One of the great discoveries during Critics' Week at Cannes, a non-fiction film of the highest caliber. The filmmaker's unflagging persistence, like that of the protagonist, takes us beyond social cinema or slow cinema in the direction of an exceptionally rare participatory experience. There is a wide chasm separating us from Kabwita Kasongo, a farmer from the Democratic Republic of the Congo, but with every minute of his film, Emmanuel Gras showers him with empathy, attention, and admiration. In Swahili, makala means charcoal, and Kasongo not only clears the forest so as to burn it, but he then rides his bag-laden bike to a town dozens of kilometers away to sell it. All this superhuman effort seems almost absurd when compared to his meagre earnings. Yet Kasongo trudges on, like Sisyphus, through the sand, believing that his life will get better. And with our fingers firmly crossed, we cheer him on as if he were breaking an Olympic record right in front of our eyes.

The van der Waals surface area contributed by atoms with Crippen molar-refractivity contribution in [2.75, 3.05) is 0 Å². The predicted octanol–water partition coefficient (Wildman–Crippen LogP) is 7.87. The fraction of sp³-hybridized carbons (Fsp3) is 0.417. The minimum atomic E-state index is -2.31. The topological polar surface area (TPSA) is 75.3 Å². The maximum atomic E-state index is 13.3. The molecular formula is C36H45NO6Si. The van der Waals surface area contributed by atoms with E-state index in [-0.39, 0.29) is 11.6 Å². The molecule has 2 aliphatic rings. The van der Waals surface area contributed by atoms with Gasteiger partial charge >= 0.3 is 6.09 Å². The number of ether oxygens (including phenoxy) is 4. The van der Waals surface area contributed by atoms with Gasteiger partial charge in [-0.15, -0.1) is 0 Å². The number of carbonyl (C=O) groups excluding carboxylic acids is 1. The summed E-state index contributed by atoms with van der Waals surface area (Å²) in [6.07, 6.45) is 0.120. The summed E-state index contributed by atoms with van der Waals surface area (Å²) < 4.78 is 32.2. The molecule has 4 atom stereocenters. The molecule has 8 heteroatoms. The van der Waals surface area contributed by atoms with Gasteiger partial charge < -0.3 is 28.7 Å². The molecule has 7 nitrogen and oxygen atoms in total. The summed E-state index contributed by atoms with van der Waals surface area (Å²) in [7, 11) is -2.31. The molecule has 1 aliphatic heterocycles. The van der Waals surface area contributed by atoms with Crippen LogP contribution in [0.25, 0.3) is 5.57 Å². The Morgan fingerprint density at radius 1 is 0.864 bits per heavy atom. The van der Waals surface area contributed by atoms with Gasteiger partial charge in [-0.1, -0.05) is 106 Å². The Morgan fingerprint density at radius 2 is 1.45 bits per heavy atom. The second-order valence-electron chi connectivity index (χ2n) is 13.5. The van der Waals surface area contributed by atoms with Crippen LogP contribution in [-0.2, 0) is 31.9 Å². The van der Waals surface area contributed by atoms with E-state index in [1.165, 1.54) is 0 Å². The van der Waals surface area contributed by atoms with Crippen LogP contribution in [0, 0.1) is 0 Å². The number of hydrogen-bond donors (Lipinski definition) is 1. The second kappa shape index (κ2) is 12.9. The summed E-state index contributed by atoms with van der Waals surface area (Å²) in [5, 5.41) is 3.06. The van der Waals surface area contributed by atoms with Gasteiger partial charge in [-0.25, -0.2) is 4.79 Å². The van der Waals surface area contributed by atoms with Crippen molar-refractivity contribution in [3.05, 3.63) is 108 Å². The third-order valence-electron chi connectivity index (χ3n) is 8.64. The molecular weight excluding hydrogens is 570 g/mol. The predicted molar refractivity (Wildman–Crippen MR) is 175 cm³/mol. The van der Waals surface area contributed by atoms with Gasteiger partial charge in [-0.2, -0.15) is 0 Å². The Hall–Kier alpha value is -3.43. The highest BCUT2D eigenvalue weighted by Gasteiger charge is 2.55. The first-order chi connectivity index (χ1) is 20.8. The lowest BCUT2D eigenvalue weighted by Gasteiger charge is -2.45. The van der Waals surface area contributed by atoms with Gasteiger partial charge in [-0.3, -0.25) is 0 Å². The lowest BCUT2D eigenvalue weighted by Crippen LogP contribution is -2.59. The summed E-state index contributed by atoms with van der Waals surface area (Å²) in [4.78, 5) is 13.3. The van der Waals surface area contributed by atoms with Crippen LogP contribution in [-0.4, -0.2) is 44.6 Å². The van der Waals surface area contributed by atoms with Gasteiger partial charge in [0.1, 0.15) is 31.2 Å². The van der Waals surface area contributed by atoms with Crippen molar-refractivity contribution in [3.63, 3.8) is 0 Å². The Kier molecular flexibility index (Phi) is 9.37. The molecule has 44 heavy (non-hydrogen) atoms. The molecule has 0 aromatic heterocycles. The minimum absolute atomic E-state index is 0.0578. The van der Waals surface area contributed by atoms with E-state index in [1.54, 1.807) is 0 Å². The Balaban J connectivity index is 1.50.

Cannes FF 2017 – Critics' Week Grand Prize, Golden Eye - Special Mention
Born in 1976, Emmanuel Gras is a French director, screenwriter, cinematographer, and editor. He made the fascinating César-nominated documentary Bovines (2011), in which he filmed a herd of cows. The success of Makala can also be attributed to his unusual perspective, sensitivity, and highly original style. Gras had already shown his sensitivity to the issues of poverty and exclusion in his previous documentaries, in which he dealt with subjects like homelessness. As a cinematographer, he has worked on numerous documentaries, including, for example, Alive in France, directed by Abel Ferrara about his band's concert tour.
2002 La motivation! (short, doc.)
2004 Une petite note d’humanité (short)
2007 Soudain ses mains (short)
2011 Bovines (doc.)
2014 300 hommes (doc.)